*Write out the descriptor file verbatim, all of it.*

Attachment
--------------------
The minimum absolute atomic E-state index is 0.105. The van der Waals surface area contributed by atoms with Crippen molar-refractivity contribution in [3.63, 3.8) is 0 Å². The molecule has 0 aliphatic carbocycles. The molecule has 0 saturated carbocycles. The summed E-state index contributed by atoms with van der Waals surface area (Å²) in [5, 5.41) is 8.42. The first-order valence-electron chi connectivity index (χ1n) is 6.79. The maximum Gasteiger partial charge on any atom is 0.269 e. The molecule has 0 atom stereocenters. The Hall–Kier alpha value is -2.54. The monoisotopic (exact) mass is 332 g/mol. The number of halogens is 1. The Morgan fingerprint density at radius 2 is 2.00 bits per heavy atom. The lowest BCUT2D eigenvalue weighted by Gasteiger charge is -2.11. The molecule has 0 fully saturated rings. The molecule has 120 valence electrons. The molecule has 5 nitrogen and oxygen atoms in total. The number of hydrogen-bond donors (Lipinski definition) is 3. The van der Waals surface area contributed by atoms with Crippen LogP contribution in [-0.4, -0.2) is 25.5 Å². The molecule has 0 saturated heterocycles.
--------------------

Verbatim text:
The minimum absolute atomic E-state index is 0.105. The van der Waals surface area contributed by atoms with Crippen molar-refractivity contribution in [3.63, 3.8) is 0 Å². The molecule has 0 aliphatic carbocycles. The molecule has 0 saturated carbocycles. The summed E-state index contributed by atoms with van der Waals surface area (Å²) in [5, 5.41) is 8.42. The first-order valence-electron chi connectivity index (χ1n) is 6.79. The maximum Gasteiger partial charge on any atom is 0.269 e. The molecule has 0 atom stereocenters. The Hall–Kier alpha value is -2.54. The monoisotopic (exact) mass is 332 g/mol. The number of halogens is 1. The Morgan fingerprint density at radius 2 is 2.00 bits per heavy atom. The lowest BCUT2D eigenvalue weighted by Gasteiger charge is -2.11. The molecule has 0 fully saturated rings. The molecule has 120 valence electrons. The molecule has 5 nitrogen and oxygen atoms in total. The number of hydrogen-bond donors (Lipinski definition) is 3. The van der Waals surface area contributed by atoms with Crippen LogP contribution in [-0.4, -0.2) is 25.5 Å². The molecule has 0 saturated heterocycles.